I shouldn’t have to say this but I will anyway: Not ALL men operate like this. But on a cultural uber-level, they do. Women are generalized about enough that I figure men can take a little bit of it too. Especially if there’s some truth in it.
During Valentino’s short life, he got a ton of fawning press, of course, but he also was criticized. He was somewhat isolated from a lot of that criticism, because of his status and also because, you know, there was no Internet, no chat rooms. How could he know what some prudish op-ed columnist in St. Louis or Little Rock was saying about him? But then … in 1926 … came an anonymous sneer in a Chicago paper, which is all going to sound ridiculous, and it is, to some degree, but it was what prompted Rudolph Valentino to reach out to H.L. Mencken, an act I find FASCINATING. Basically, in men’s washrooms, there were dispensers of talcum powder that was a pinkish color. PINK talcum powder? gasped the anonymous sneer-er. The whole world is coming to an end once men accept pink talcum powder as normal, and we blame Rudolph Valentino for that. Valentino, on his way to New York via train, happened to arrive in Chicago just at the time this sneer was published and he was asked about it by the throng of reporters surrounding him. Valentino was ambushed, and infuriated, filled with a yearning to strike back. He challenged said sneer-er to a duel.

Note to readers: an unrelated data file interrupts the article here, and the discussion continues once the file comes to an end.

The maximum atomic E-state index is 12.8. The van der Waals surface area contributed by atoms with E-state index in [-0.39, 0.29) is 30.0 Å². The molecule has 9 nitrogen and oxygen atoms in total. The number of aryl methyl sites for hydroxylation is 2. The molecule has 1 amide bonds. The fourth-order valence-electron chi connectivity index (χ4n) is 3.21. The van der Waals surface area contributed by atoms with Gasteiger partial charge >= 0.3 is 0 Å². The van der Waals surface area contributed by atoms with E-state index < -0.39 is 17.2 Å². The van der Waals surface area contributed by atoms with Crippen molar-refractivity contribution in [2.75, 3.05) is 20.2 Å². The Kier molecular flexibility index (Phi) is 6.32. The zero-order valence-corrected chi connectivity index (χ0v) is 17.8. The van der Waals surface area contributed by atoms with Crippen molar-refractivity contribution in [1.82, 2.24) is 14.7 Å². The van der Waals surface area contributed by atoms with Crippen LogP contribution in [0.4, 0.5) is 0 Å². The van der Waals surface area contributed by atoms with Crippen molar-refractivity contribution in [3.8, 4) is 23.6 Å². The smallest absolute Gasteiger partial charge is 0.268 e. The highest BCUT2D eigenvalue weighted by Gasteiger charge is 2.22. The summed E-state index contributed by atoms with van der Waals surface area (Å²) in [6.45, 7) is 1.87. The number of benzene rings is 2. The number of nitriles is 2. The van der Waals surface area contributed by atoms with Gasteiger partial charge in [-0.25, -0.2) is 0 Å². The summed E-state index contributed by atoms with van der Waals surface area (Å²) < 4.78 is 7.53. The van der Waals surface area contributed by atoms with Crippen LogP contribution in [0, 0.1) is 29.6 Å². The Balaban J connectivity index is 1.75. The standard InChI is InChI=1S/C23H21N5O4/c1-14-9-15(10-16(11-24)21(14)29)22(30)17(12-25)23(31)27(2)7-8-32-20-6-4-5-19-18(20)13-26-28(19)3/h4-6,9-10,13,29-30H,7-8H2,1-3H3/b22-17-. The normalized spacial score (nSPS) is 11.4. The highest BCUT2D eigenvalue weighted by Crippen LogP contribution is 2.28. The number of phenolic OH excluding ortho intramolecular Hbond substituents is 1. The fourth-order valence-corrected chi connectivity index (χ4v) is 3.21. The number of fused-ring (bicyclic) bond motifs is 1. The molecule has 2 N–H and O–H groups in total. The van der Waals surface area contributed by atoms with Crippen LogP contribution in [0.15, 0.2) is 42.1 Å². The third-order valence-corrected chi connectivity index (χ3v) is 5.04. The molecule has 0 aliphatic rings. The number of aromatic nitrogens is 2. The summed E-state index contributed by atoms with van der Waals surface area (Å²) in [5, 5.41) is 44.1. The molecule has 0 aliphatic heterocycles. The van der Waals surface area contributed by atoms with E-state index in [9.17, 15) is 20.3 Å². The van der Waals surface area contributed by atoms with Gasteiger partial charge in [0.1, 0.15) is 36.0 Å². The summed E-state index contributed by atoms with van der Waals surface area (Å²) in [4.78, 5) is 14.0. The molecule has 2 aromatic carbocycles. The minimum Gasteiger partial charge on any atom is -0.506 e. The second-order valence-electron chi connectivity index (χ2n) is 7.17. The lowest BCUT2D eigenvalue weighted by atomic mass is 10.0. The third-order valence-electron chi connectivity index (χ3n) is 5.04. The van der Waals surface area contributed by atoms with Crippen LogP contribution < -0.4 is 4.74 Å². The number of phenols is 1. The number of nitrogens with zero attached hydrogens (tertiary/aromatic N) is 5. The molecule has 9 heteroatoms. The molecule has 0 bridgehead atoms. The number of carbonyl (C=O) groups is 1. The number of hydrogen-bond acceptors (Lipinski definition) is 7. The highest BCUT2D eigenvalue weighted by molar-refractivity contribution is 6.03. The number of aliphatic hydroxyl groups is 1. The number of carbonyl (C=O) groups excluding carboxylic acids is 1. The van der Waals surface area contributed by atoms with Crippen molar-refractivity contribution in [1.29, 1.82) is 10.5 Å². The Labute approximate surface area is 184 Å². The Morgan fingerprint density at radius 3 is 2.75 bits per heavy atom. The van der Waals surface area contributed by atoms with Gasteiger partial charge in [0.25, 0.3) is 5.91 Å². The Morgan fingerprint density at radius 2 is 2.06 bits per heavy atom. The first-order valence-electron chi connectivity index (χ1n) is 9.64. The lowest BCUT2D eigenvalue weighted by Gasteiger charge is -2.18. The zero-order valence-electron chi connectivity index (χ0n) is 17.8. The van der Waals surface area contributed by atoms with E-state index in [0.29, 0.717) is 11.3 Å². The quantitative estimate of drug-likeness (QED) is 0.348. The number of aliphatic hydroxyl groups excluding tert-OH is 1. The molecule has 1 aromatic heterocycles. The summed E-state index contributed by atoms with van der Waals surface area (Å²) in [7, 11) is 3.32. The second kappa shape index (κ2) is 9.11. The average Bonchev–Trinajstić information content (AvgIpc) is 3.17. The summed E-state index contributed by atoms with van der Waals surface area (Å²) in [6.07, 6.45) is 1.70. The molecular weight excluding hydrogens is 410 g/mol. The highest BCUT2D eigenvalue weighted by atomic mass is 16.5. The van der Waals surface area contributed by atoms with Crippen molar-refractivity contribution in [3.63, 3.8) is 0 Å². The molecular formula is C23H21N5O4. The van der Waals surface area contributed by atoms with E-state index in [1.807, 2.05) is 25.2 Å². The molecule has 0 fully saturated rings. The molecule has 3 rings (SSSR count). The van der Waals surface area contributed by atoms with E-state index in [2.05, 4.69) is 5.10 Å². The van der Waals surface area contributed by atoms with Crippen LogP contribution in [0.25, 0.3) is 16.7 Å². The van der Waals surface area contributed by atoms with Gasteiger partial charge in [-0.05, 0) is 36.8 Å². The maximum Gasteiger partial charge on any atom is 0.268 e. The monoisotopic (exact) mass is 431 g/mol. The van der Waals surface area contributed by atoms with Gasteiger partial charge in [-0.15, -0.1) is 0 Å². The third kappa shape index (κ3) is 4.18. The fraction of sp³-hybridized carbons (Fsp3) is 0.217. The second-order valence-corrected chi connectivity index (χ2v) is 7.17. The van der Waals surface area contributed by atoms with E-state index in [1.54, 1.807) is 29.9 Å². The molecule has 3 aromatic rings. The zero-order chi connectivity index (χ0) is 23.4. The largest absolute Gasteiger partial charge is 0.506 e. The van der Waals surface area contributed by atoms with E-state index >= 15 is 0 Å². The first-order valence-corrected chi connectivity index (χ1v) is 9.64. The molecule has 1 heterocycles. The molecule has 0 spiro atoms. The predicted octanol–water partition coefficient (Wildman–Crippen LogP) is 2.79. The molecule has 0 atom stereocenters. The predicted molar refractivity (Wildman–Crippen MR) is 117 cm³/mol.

How on earth would Mencken, the sage of Baltimore, chewing on his cigars and listening to Beethoven in a rhapsodic stupor, ever come into this degrading tempest in a teapot??
Well. A friend of Valentino’s had, earlier on, given Valentino some of Mencken’s columns with the highest recommendation. It was basically a, “This chap can write, check him out, Rudy” kind of thing. So when the press of the American nation turned on him, he flailed about in helpless rage for a while, and then, needing help and advice, reached out to Mencken, asking if he could have an appointment with him. Mencken agreed. He had never seen a Valentino movie, although of course he had heard of the guy. The two met up in a hotel room on a hot stuffy day. Valentino explained the situation. Mencken heard him out, and gave him some advice to basically ignore what third-rate men like that reporter say – and go about your business. Don’t let them get to you. They spent the afternoon together, drinking and eating and talking. Valentino left. He would be dead 10 days later. Insane, right? The man was 31 years old. One can only imagine Mencken’s shocked reaction: to have such a brief and strange encounter with the biggest star in the world at that time, to have an intimate conversation, and then … to have that troubled soul … die directly following … Well, it was startling, that’s all.